Digital ad spending in the US auto industry has steadily increased over the past few years, and this trend is expected to continue. According to eMarketer, the industry should see a 16.3% increase in digital ad spending this year, going from $7.30 billion in 2015 to $8.49 billion in 2016. This means the automotive industry now ranks second in the United States, behind only retail, for digital ad spending (US Auto Industry Ahead of the Pack). Much of this increase in digital spend is happening at the local level, coming right from dealerships rather than the OEM.
A changing landscape
As automotive dealer networks and owners spend more in the digital space, the need to effectively measure the true ROI of digital marketing campaigns has grown significantly. The days of simply using intermediate metrics, such as leads and digital shopping actions, to measure the effectiveness of a campaign are coming to an end. Dealers want their digital marketing efforts to move metal on their lots. They are looking to their partners for solid analytics that connect the actions users are taking online to the actions they are taking offline, such as the actual purchase of a vehicle. This need has caused analysts, strategists, and other digital marketers to look for ways to make that connection.
Making the connection
Search Optics recently launched the first-to-market product, UPTRACS® Match. Using third-party data, the product ties display and video impressions served directly to vehicle sales. This allows digital marketers and data analysts to measure success based on actual sales lifts as well as other metrics such as cost-per-vehicle-sold. OEMs and dealers have never been closer to measuring true ROI in the digital space than they are now. This shift in measuring digital ad effectiveness is changing the way data analysts in the auto industry report campaign success and is drastically changing the conversations that marketing service providers are having with their clients.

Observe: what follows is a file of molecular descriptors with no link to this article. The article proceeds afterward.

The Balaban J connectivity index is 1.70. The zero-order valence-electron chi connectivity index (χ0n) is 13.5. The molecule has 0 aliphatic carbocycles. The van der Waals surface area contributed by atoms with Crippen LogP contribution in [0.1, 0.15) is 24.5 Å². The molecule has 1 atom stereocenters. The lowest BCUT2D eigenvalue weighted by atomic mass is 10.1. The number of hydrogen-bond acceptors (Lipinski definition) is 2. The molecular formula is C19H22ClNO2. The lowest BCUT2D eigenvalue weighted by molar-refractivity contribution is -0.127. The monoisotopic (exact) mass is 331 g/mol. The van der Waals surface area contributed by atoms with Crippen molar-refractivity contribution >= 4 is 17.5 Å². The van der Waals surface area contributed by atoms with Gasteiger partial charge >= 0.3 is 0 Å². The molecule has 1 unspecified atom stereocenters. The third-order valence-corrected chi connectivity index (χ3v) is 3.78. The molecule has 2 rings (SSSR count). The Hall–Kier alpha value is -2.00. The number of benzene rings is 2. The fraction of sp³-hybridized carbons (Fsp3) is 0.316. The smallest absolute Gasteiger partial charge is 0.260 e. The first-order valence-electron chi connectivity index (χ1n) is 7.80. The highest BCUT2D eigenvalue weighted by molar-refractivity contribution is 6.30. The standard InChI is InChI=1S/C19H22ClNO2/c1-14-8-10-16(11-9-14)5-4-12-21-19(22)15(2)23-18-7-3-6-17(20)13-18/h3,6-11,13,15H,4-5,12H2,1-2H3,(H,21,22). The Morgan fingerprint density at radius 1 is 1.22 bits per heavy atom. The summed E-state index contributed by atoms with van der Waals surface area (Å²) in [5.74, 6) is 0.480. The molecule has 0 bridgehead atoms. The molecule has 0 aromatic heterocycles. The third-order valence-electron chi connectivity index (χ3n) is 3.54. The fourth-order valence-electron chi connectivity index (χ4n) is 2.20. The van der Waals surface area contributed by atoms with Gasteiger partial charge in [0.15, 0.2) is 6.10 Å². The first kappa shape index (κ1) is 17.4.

Not a perfect science….yet
This measurement process is still relatively new, and there are still improvements that need to be made. Many times, the metrics reflect that of a group exposed to an ad versus a control group of users who were not exposed to ad units, and who may not be in-market online auto shoppers. One could see how the sales lift would be much higher for the exposed group, as you are measuring an in-market shopper against an audience that may not be in-market for a car or truck. The true value to your auto clients comes when you can show them that your campaigns caused a larger sales lift than those by other partners they are working with or have worked with. This is not always easy to do, however, as most marketers don’t readily share their analytics with the industry. Therefore, industry benchmarks must be adopted to determine the true success of a campaign (i.e., what is a good sales lift percentage?) and these benchmarks are still being developed. It will be exciting to see how this trend evolves moving forward in 2016 and beyond. In automotive, just like every other industry, the need to connect online actions with offline actions will only continue to increase.